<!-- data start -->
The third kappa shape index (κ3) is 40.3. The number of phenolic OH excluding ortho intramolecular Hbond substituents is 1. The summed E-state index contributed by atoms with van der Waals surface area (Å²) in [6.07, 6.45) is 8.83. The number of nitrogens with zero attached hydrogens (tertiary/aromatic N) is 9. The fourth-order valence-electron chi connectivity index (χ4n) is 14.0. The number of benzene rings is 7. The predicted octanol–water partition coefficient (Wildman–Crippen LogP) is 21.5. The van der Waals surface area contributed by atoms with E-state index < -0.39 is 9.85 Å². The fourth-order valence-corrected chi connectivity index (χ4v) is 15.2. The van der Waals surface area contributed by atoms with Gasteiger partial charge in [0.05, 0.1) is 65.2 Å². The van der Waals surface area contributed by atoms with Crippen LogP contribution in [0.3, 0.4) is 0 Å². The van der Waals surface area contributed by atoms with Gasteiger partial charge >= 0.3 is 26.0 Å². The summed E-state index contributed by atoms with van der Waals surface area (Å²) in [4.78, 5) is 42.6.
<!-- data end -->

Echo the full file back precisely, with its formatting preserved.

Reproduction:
The third kappa shape index (κ3) is 40.3. The number of phenolic OH excluding ortho intramolecular Hbond substituents is 1. The summed E-state index contributed by atoms with van der Waals surface area (Å²) in [6.07, 6.45) is 8.83. The number of nitrogens with zero attached hydrogens (tertiary/aromatic N) is 9. The fourth-order valence-electron chi connectivity index (χ4n) is 14.0. The number of benzene rings is 7. The predicted octanol–water partition coefficient (Wildman–Crippen LogP) is 21.5. The van der Waals surface area contributed by atoms with E-state index < -0.39 is 9.85 Å². The fourth-order valence-corrected chi connectivity index (χ4v) is 15.2. The van der Waals surface area contributed by atoms with Gasteiger partial charge in [0.05, 0.1) is 65.2 Å². The van der Waals surface area contributed by atoms with Crippen LogP contribution in [0.3, 0.4) is 0 Å². The van der Waals surface area contributed by atoms with Gasteiger partial charge >= 0.3 is 26.0 Å². The summed E-state index contributed by atoms with van der Waals surface area (Å²) in [4.78, 5) is 42.6.